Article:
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# Some acceleration problem?

Lets say that a ball of unknown mass is projected with and unknown force vertically upwards with a velocity of 40m/s. What's its deceleration???

Is it -9.81m/s2?????

if so i need some explanations!

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Lets say that a ball of unknown mass is projected with and unknown force vertically upwards with a velocity of 40m/s. What's its deceleration???

Is it -9.81m/s2?????

if so i need some explanations!

## Comments

Best Answer 8 years ago

***ALL OF THE FOLLOWING IS ASSUMING A SPHERICAL COW WITH NO AIR RESISTANCE ON A FLAT PLANET***

You can only express the force as a function of the mass if you don't know the mass.

(force = mass * acceleration), in the units of kg*m/s^2

and acceleration = force / mass

There is no such thing as deceleration, only negative acceleration for the purposes of the formulas.

So, its got an upward (presuming 0º from normal, vertical) at +40 m/s.

It will accelerate downward at +9.81m/s, but we consider up to be positive, so 'upward' at -9.81m/s^2.

One neat thing is it doesn't matter how much mass it has, because a force will be proportional to said mass.

You can use lots of the uniformly accelerated motion formulas

like (they all derrive to one another so you can interchange lots of them)

acceleration = (final velocity - initial velocity) / time

a = (Vf - Vi)/t

t = (Vf - Vi)/a

t = (-40m/s - 40m/s)/-9.81m/s^2

t = -80m/s / -9.81m/s^2

t = 8.1549 seconds

2 significant figures.

t = 8.2 seconds if hang time between launch and impact

or 4.1 seconds to apogee.

Now with acceleration and time, or the longer formula of the velocities and time, we can figure out the height (distance)

Vf^2 = Vi^2 + 2ad

0^2 = (40m/s)^2 + 2(9.81m/s^2)d

(-40m/s)^2 = 2(9.81m/s^2)d

d = (-40m/s)^2 / (19.62m/s^2)

d = 1600m^2/s^2 / 19.62m/s^2

d = 81.5494m

2 significant figures

d = 82 meters.

The force acting on it (in newtons) can only be calculated based on its mass.

force = mass * acceleration

a newton is a KG*m/s^2

For example

if the object were 100kg

assuming its in motion already (we don't have to impulse it to speed)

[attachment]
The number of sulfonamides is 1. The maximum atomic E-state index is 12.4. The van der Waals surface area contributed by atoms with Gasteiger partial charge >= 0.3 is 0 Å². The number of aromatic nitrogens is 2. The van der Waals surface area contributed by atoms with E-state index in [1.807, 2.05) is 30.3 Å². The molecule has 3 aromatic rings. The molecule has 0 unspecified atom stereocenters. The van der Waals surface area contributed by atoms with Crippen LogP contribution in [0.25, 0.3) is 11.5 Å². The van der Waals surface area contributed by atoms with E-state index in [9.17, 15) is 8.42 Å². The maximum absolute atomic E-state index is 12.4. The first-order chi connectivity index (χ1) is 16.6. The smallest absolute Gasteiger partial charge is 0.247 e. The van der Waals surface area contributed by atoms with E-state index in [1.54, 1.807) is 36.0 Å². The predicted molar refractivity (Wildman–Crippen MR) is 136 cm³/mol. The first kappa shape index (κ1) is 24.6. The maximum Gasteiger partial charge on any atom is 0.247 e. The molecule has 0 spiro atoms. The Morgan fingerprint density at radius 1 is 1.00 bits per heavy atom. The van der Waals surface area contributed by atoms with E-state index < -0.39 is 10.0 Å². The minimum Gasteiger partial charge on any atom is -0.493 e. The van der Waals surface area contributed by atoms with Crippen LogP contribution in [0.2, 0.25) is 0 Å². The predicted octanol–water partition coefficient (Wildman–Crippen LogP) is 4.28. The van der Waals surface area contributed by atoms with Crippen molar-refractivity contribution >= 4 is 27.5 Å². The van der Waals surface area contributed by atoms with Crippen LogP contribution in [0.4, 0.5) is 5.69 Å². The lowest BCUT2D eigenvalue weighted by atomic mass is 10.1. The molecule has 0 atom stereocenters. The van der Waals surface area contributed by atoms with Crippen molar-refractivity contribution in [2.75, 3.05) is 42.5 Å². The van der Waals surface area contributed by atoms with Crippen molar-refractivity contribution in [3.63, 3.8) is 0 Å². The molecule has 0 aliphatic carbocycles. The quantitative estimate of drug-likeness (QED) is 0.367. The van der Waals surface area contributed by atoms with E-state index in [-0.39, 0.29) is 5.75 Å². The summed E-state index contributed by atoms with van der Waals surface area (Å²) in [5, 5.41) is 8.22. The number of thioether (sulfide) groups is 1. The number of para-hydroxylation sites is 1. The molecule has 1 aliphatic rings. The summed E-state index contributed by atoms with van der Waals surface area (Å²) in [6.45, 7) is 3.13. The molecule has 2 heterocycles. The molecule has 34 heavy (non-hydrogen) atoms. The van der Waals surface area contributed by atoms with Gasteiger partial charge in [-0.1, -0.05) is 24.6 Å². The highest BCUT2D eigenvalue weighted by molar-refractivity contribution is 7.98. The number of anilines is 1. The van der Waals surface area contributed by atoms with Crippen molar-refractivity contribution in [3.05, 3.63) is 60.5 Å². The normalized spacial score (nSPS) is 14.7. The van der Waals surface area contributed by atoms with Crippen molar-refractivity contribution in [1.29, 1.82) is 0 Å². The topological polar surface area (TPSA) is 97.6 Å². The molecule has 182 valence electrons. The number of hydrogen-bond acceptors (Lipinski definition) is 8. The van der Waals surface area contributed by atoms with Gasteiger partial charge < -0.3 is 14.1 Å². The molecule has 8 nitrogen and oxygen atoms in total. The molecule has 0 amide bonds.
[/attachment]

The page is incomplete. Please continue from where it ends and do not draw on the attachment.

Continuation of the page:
the force of gravity on the object would be

f = ma

f = 100kg * 9.81m/s^2

f = 981 newtons.

At maximum speed (40m/s) it would have kinetic energy (Ek) in joules of:

Ek = 1/2 mv^2

Ek = 1/2 100kg*(40m/s)^2)

Ek = 1/2 * 100*1600

Ek = 80,000 Joules = 80kJ

At maximum height, zero velocity it would have the same potential energy (it is conserved)

Ek(launch) = Ep(apogee) = 80kJ.

At maximum speed, it would have a momentum (p) (Newton-seconds)

p = mass * velocity

p = 100kg * 40m/s

p = 4000 kg*m/s or 4.0 kNs)

8 years ago

In the real world, or in the world of Physics homework?

Answer 8 years ago

LOL!!! i think you're a teacher,

in both ways

8 years ago

Apart from gravity (-9.81ms

^{-2}) you also have aerodynamic drag, which is a cube-law and dependent upon the size of the ball etc...L

8 years ago

What forces act on the ball ? Since you don't qualify the question with any requirements to consider air friction.....

There is only one force acting on the body.

Answer 8 years ago

OK, now lets say we have a the mass X, and force Y,

and the ball is projected from rest with force Y applied

There must be a time where the acceleration is positive and then becomes negative (-9.81)

Answer 8 years ago

It only accelerates when the Force Y is applied.

8 years ago

Ignoring air resistance, and assuming it stays close to the surface of the earth, and is not travelling at a significant fraction if the speed of light, It will always accelerate at 9.81m/s/s towards the earth.

In your example, where up is positive, and down is negative, the ball will always accelerate at -9.8m/s/s. Deceleration is the rate of decrease of velocity, so as an object slows, its deceleration is positive.